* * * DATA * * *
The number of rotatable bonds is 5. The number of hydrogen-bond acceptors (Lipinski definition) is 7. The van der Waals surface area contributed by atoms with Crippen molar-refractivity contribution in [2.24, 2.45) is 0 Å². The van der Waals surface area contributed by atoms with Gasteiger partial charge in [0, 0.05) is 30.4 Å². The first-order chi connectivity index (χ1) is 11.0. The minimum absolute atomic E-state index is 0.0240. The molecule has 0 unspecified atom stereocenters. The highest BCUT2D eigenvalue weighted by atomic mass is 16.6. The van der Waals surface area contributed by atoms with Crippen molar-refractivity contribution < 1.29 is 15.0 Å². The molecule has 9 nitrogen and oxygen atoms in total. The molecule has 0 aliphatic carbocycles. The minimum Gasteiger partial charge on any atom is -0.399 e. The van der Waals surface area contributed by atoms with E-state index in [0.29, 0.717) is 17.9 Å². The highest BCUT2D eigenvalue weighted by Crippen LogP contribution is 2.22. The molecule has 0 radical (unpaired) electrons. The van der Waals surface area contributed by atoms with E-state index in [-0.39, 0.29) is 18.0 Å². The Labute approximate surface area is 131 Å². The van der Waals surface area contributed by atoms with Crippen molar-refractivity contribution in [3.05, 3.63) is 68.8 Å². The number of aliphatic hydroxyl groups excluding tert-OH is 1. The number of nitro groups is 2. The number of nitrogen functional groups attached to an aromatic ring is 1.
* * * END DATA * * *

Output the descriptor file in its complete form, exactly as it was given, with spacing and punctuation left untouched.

The number of rotatable bonds is 5. The number of hydrogen-bond acceptors (Lipinski definition) is 7. The van der Waals surface area contributed by atoms with Crippen molar-refractivity contribution in [2.24, 2.45) is 0 Å². The van der Waals surface area contributed by atoms with Gasteiger partial charge in [0, 0.05) is 30.4 Å². The first-order chi connectivity index (χ1) is 11.0. The minimum absolute atomic E-state index is 0.0240. The molecule has 0 unspecified atom stereocenters. The highest BCUT2D eigenvalue weighted by atomic mass is 16.6. The van der Waals surface area contributed by atoms with Crippen molar-refractivity contribution < 1.29 is 15.0 Å². The molecule has 9 nitrogen and oxygen atoms in total. The molecule has 0 aliphatic carbocycles. The minimum Gasteiger partial charge on any atom is -0.399 e. The van der Waals surface area contributed by atoms with E-state index in [0.29, 0.717) is 17.9 Å². The highest BCUT2D eigenvalue weighted by Crippen LogP contribution is 2.22. The molecule has 0 radical (unpaired) electrons. The van der Waals surface area contributed by atoms with E-state index in [-0.39, 0.29) is 18.0 Å². The Labute approximate surface area is 131 Å². The van der Waals surface area contributed by atoms with Crippen molar-refractivity contribution in [3.05, 3.63) is 68.8 Å². The number of aliphatic hydroxyl groups excluding tert-OH is 1. The number of nitro groups is 2. The number of nitrogen functional groups attached to an aromatic ring is 1.